The festival is open to the public, with ticket prices ranging from $5 for a single block, to $10 for a day, to $25 for the entire weekend. But because the event showcases many low-budget and no-budget shorts and features from independent filmmakers, in a no-frills setting, it’s viewed primarily as a networking opportunity for local moviemakers. Indeed, participants view it as a chance to not just meet filmmakers from both in and outside Florida but to get some much-appreciated cinematic encouragement.
“As a first-time filmmaker submitting a comedic short about a condom and doomsday preppers, I was ready to face a lot of rejection,” says Denise De La Vega, a Miami filmmaker whose short movie, January’s Waiting
, will screen on Friday. “Imagine my surprise that not only was my film accepted, but it was even nominated for a couple of awards. It’s pretty exciting to be part of a festival that takes a chance by screening indie filmmakers.”
The festival received roughly 150 submissions this year, according to Director Kathie Barry, and will screen 49 of them. The program includes 37 short films and 12 features (films of 40 minutes or more), in 15 themed blocks that include comedy, drama, horror/thriller, documentary, anything goes (light) and anything goes (dark). Although about half the films are from Florida, others come from as far away as Spain, Uganda and Australia. Almost every block will be followed by a Q&A session with the attending filmmakers, and the event will end with an awards ceremony on Sunday night at 10 p.m.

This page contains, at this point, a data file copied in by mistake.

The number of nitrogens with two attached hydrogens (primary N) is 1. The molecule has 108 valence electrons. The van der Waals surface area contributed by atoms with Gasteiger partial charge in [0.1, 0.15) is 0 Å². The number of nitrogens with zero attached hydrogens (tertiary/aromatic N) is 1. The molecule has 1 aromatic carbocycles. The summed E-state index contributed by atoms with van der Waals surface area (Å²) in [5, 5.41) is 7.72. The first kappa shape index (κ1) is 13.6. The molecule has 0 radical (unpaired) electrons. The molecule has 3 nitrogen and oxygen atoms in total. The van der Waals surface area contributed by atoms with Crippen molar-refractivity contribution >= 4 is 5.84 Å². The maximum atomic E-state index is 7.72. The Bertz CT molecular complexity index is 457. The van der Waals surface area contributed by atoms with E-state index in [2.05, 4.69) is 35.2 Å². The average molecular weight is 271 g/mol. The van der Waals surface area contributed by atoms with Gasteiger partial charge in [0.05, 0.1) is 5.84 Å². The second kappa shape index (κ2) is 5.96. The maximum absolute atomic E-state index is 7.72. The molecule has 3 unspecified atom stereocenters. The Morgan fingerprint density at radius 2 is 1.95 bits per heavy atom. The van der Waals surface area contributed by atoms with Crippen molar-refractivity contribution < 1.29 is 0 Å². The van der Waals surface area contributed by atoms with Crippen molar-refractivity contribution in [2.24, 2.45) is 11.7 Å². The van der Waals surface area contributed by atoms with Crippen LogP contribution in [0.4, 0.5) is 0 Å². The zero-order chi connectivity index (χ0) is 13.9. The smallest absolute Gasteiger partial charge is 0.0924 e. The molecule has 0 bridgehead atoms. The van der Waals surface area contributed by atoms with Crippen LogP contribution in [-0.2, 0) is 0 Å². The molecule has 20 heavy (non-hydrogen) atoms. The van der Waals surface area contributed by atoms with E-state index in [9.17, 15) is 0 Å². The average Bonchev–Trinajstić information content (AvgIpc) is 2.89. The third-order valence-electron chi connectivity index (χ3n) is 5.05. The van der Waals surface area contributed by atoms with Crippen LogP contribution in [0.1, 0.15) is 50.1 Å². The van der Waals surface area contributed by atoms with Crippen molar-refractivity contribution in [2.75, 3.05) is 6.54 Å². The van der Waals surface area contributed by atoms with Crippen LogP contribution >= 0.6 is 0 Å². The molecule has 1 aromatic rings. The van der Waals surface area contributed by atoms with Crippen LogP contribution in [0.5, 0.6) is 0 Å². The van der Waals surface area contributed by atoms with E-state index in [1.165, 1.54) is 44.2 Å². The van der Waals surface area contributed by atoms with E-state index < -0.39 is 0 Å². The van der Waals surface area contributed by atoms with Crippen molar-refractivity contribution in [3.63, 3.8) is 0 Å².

Despite the festival’s emphasis on new filmmakers, at least one actress needs no introduction: Gone with the Wind
star Olivia de Havilland, who narrates I Remember Better When I Paint
. The 2009 documentary about Alzheimer’s plays on Sunday at 1:45 p.m. Also of note are Ride or Die
and Carnet de Gaviota
, which were accepted into the Cannes Film Festival.
Though the small convention-room setting will remain the same this year, one difference will be the improved quality of the presentation.
“Last year at Flagler, films were screened from DVD, so in standard-definition format or a maximum resolution of 720 x 480 pixels,” says Orlando filmmaker Dale Metz, who is serving as technical adviser. “This year, the festival encouraged filmmakers to submit their entries with online screeners so that the screening committee could view the films, usually in high-definition format (1280 x 720 pixels or 1920 x 1080 pixels) without having to pass around DVD discs. This is a slightly ‘greener’ approach. …
“A festival that values the way the film looks and sounds during the event screening is likely highly regarded by the filmmaker who put considerable effort and consideration into how their film should look to an audience. [This year] the festival will utilize high-definition projection equipment and a professional live-performance sound system to provide the very best viewing experience given the impromptu theater environment.”
For more information, including a schedule of screenings and a list of films, visit www.flaglerfilmfestival.com
The third annual Flagler Film Festival will be held January 15-17 at the Hilton Garden Inn in Palm Coast, Florida.